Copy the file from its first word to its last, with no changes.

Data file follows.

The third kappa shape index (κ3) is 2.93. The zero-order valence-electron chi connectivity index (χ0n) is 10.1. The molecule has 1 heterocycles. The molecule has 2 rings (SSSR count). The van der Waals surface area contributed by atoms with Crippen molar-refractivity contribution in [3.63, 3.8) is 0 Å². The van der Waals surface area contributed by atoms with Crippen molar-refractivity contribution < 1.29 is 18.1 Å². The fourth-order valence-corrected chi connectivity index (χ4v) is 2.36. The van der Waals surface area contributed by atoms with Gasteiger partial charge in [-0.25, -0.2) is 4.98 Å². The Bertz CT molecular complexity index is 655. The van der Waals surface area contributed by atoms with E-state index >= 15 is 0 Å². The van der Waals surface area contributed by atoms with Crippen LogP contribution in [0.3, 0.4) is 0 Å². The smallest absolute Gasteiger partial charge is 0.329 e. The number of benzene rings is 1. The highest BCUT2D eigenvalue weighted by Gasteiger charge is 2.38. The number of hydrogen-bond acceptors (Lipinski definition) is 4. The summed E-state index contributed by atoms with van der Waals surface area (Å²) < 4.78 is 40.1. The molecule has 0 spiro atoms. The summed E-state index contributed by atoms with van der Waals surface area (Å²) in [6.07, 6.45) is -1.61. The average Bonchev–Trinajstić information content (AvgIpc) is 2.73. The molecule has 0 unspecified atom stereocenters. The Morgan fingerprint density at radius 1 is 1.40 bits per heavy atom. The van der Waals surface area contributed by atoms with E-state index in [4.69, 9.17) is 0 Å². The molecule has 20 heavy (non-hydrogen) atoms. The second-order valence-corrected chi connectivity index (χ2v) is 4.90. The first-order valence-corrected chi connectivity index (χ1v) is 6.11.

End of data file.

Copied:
The third kappa shape index (κ3) is 2.93. The zero-order valence-electron chi connectivity index (χ0n) is 10.1. The molecule has 1 heterocycles. The molecule has 2 rings (SSSR count). The van der Waals surface area contributed by atoms with Crippen molar-refractivity contribution in [3.63, 3.8) is 0 Å². The van der Waals surface area contributed by atoms with Crippen molar-refractivity contribution < 1.29 is 18.1 Å². The fourth-order valence-corrected chi connectivity index (χ4v) is 2.36. The van der Waals surface area contributed by atoms with Gasteiger partial charge in [-0.25, -0.2) is 4.98 Å². The Bertz CT molecular complexity index is 655. The van der Waals surface area contributed by atoms with E-state index >= 15 is 0 Å². The van der Waals surface area contributed by atoms with Crippen LogP contribution in [0.3, 0.4) is 0 Å². The smallest absolute Gasteiger partial charge is 0.329 e. The number of benzene rings is 1. The highest BCUT2D eigenvalue weighted by Gasteiger charge is 2.38. The number of hydrogen-bond acceptors (Lipinski definition) is 4. The summed E-state index contributed by atoms with van der Waals surface area (Å²) < 4.78 is 40.1. The molecule has 0 spiro atoms. The summed E-state index contributed by atoms with van der Waals surface area (Å²) in [6.07, 6.45) is -1.61. The average Bonchev–Trinajstić information content (AvgIpc) is 2.73. The molecule has 0 unspecified atom stereocenters. The Morgan fingerprint density at radius 1 is 1.40 bits per heavy atom. The van der Waals surface area contributed by atoms with E-state index in [4.69, 9.17) is 0 Å². The molecule has 20 heavy (non-hydrogen) atoms. The second-order valence-corrected chi connectivity index (χ2v) is 4.90. The first-order valence-corrected chi connectivity index (χ1v) is 6.11.